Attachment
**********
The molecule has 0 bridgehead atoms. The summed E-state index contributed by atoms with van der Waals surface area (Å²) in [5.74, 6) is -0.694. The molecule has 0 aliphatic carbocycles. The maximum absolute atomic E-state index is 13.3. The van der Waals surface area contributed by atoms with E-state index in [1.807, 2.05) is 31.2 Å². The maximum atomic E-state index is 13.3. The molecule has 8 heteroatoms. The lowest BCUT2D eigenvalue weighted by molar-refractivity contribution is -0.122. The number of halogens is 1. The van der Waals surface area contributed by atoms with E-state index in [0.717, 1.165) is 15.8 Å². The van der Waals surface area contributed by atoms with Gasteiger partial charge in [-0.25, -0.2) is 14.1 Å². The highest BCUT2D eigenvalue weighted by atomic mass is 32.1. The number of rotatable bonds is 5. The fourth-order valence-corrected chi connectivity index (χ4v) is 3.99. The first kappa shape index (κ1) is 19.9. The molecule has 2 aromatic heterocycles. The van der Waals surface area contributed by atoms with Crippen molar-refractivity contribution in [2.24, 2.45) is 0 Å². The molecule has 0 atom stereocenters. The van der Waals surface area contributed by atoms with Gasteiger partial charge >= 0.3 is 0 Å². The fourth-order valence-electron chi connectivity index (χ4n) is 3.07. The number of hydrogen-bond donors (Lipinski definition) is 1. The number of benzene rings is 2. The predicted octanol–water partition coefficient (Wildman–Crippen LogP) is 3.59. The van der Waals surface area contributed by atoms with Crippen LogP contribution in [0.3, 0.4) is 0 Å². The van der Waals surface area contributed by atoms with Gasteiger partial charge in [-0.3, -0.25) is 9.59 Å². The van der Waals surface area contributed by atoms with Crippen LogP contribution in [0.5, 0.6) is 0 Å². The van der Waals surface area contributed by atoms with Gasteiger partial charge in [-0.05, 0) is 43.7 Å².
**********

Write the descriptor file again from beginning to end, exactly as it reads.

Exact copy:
The molecule has 0 bridgehead atoms. The summed E-state index contributed by atoms with van der Waals surface area (Å²) in [5.74, 6) is -0.694. The molecule has 0 aliphatic carbocycles. The maximum absolute atomic E-state index is 13.3. The van der Waals surface area contributed by atoms with E-state index in [1.807, 2.05) is 31.2 Å². The maximum atomic E-state index is 13.3. The molecule has 8 heteroatoms. The lowest BCUT2D eigenvalue weighted by molar-refractivity contribution is -0.122. The number of halogens is 1. The van der Waals surface area contributed by atoms with E-state index in [0.717, 1.165) is 15.8 Å². The van der Waals surface area contributed by atoms with Gasteiger partial charge in [-0.25, -0.2) is 14.1 Å². The highest BCUT2D eigenvalue weighted by atomic mass is 32.1. The number of rotatable bonds is 5. The fourth-order valence-corrected chi connectivity index (χ4v) is 3.99. The first kappa shape index (κ1) is 19.9. The molecule has 2 aromatic heterocycles. The van der Waals surface area contributed by atoms with Crippen molar-refractivity contribution in [2.24, 2.45) is 0 Å². The molecule has 0 atom stereocenters. The van der Waals surface area contributed by atoms with Gasteiger partial charge >= 0.3 is 0 Å². The fourth-order valence-electron chi connectivity index (χ4n) is 3.07. The number of hydrogen-bond donors (Lipinski definition) is 1. The number of benzene rings is 2. The predicted octanol–water partition coefficient (Wildman–Crippen LogP) is 3.59. The van der Waals surface area contributed by atoms with Crippen LogP contribution in [0.3, 0.4) is 0 Å². The van der Waals surface area contributed by atoms with Gasteiger partial charge in [-0.3, -0.25) is 9.59 Å². The van der Waals surface area contributed by atoms with Crippen LogP contribution in [0.5, 0.6) is 0 Å². The van der Waals surface area contributed by atoms with Gasteiger partial charge in [-0.05, 0) is 43.7 Å².